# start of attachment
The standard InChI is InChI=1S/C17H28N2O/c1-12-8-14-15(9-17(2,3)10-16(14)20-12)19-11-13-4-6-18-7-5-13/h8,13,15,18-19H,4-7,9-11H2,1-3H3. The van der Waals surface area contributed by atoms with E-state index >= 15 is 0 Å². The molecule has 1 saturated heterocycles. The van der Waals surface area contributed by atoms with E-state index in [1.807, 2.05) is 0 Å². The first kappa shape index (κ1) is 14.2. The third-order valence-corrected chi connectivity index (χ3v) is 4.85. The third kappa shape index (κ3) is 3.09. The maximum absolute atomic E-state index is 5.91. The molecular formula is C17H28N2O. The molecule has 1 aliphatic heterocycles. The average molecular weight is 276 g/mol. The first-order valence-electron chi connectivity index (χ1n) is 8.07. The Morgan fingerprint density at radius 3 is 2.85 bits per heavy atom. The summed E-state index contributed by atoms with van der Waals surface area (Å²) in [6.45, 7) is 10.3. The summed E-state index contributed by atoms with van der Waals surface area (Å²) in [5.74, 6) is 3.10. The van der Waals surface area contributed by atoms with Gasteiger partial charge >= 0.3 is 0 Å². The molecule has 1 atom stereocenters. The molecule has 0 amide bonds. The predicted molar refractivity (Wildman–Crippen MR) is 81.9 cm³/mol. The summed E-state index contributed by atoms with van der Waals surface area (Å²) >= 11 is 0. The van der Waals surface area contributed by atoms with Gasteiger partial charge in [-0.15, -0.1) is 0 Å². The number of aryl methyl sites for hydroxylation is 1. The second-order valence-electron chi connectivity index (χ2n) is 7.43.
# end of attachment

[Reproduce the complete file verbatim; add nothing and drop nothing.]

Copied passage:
The standard InChI is InChI=1S/C17H28N2O/c1-12-8-14-15(9-17(2,3)10-16(14)20-12)19-11-13-4-6-18-7-5-13/h8,13,15,18-19H,4-7,9-11H2,1-3H3. The van der Waals surface area contributed by atoms with E-state index >= 15 is 0 Å². The molecule has 1 saturated heterocycles. The van der Waals surface area contributed by atoms with E-state index in [1.807, 2.05) is 0 Å². The first kappa shape index (κ1) is 14.2. The third-order valence-corrected chi connectivity index (χ3v) is 4.85. The third kappa shape index (κ3) is 3.09. The maximum absolute atomic E-state index is 5.91. The molecular formula is C17H28N2O. The molecule has 1 aliphatic heterocycles. The average molecular weight is 276 g/mol. The first-order valence-electron chi connectivity index (χ1n) is 8.07. The Morgan fingerprint density at radius 3 is 2.85 bits per heavy atom. The summed E-state index contributed by atoms with van der Waals surface area (Å²) in [6.45, 7) is 10.3. The summed E-state index contributed by atoms with van der Waals surface area (Å²) in [5.74, 6) is 3.10. The van der Waals surface area contributed by atoms with Gasteiger partial charge >= 0.3 is 0 Å². The molecule has 1 atom stereocenters. The molecule has 0 amide bonds. The predicted molar refractivity (Wildman–Crippen MR) is 81.9 cm³/mol. The summed E-state index contributed by atoms with van der Waals surface area (Å²) >= 11 is 0. The van der Waals surface area contributed by atoms with Gasteiger partial charge in [-0.15, -0.1) is 0 Å². The number of aryl methyl sites for hydroxylation is 1. The second-order valence-electron chi connectivity index (χ2n) is 7.43.